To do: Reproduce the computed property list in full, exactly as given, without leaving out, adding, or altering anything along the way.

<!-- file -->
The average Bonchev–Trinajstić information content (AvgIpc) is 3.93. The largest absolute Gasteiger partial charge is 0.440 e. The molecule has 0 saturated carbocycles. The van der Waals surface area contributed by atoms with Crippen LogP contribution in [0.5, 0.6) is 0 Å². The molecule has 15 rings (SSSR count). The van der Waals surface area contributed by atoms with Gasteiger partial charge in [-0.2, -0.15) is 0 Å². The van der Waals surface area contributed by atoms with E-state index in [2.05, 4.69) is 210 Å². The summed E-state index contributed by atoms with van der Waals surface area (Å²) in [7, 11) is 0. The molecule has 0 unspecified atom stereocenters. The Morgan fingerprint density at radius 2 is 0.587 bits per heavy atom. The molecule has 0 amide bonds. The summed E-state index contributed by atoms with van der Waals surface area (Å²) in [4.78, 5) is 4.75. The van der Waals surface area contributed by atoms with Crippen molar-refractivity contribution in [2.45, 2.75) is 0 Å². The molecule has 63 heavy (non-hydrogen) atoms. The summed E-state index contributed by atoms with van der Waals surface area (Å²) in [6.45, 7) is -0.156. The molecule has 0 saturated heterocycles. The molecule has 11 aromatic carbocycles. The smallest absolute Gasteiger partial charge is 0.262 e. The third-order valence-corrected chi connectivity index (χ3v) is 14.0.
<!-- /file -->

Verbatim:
The average Bonchev–Trinajstić information content (AvgIpc) is 3.93. The largest absolute Gasteiger partial charge is 0.440 e. The molecule has 0 saturated carbocycles. The van der Waals surface area contributed by atoms with Crippen LogP contribution in [0.5, 0.6) is 0 Å². The molecule has 15 rings (SSSR count). The van der Waals surface area contributed by atoms with Gasteiger partial charge in [-0.2, -0.15) is 0 Å². The van der Waals surface area contributed by atoms with E-state index in [2.05, 4.69) is 210 Å². The summed E-state index contributed by atoms with van der Waals surface area (Å²) in [7, 11) is 0. The molecule has 0 unspecified atom stereocenters. The Morgan fingerprint density at radius 2 is 0.587 bits per heavy atom. The molecule has 0 amide bonds. The summed E-state index contributed by atoms with van der Waals surface area (Å²) in [4.78, 5) is 4.75. The van der Waals surface area contributed by atoms with Crippen molar-refractivity contribution in [2.45, 2.75) is 0 Å². The molecule has 63 heavy (non-hydrogen) atoms. The summed E-state index contributed by atoms with van der Waals surface area (Å²) in [6.45, 7) is -0.156. The molecule has 0 saturated heterocycles. The molecule has 11 aromatic carbocycles. The smallest absolute Gasteiger partial charge is 0.262 e. The third-order valence-corrected chi connectivity index (χ3v) is 14.0.